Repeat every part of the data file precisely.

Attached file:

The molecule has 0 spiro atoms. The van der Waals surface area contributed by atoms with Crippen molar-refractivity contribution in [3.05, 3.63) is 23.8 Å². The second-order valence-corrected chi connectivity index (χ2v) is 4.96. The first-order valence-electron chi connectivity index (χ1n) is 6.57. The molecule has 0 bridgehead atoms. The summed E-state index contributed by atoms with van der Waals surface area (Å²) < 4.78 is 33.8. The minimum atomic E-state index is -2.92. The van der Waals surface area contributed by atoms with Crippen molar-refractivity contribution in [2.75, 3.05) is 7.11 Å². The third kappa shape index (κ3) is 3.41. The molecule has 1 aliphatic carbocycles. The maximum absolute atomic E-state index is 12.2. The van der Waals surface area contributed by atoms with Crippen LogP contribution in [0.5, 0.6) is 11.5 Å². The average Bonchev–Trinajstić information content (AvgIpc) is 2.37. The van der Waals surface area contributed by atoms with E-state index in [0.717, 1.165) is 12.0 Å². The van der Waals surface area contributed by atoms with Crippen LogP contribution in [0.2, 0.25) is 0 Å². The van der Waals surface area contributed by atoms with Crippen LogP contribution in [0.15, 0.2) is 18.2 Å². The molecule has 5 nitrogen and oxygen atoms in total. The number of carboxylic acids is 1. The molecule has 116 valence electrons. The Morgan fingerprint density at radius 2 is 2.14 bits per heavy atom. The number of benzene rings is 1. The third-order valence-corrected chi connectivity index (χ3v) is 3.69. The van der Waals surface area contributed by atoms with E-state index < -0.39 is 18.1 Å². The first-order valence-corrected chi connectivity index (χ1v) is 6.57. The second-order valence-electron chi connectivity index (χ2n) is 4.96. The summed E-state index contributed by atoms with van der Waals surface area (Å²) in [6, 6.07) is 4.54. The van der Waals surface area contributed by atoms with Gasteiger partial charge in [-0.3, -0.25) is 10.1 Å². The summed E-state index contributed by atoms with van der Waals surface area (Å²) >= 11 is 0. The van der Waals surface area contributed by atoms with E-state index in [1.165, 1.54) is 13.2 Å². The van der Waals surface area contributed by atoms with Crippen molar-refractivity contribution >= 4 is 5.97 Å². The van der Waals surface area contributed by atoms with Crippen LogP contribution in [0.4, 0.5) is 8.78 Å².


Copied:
The molecule has 0 spiro atoms. The van der Waals surface area contributed by atoms with Crippen molar-refractivity contribution in [3.05, 3.63) is 23.8 Å². The second-order valence-corrected chi connectivity index (χ2v) is 4.96. The first-order valence-electron chi connectivity index (χ1n) is 6.57. The molecule has 0 bridgehead atoms. The summed E-state index contributed by atoms with van der Waals surface area (Å²) < 4.78 is 33.8. The minimum atomic E-state index is -2.92. The van der Waals surface area contributed by atoms with Crippen molar-refractivity contribution in [2.75, 3.05) is 7.11 Å². The third kappa shape index (κ3) is 3.41. The molecule has 1 aliphatic carbocycles. The maximum absolute atomic E-state index is 12.2. The van der Waals surface area contributed by atoms with Crippen LogP contribution in [0.5, 0.6) is 11.5 Å². The average Bonchev–Trinajstić information content (AvgIpc) is 2.37. The van der Waals surface area contributed by atoms with E-state index in [0.717, 1.165) is 12.0 Å². The van der Waals surface area contributed by atoms with Crippen LogP contribution in [0.2, 0.25) is 0 Å². The van der Waals surface area contributed by atoms with Crippen LogP contribution in [0.15, 0.2) is 18.2 Å². The molecule has 5 nitrogen and oxygen atoms in total. The number of carboxylic acids is 1. The molecule has 116 valence electrons. The Morgan fingerprint density at radius 2 is 2.14 bits per heavy atom. The number of benzene rings is 1. The third-order valence-corrected chi connectivity index (χ3v) is 3.69. The van der Waals surface area contributed by atoms with E-state index < -0.39 is 18.1 Å². The first-order valence-corrected chi connectivity index (χ1v) is 6.57. The second-order valence-electron chi connectivity index (χ2n) is 4.96. The summed E-state index contributed by atoms with van der Waals surface area (Å²) in [6, 6.07) is 4.54. The van der Waals surface area contributed by atoms with Gasteiger partial charge in [-0.3, -0.25) is 10.1 Å². The summed E-state index contributed by atoms with van der Waals surface area (Å²) >= 11 is 0. The van der Waals surface area contributed by atoms with E-state index in [1.165, 1.54) is 13.2 Å². The van der Waals surface area contributed by atoms with Crippen molar-refractivity contribution >= 4 is 5.97 Å². The van der Waals surface area contributed by atoms with Crippen LogP contribution in [0.4, 0.5) is 8.78 Å².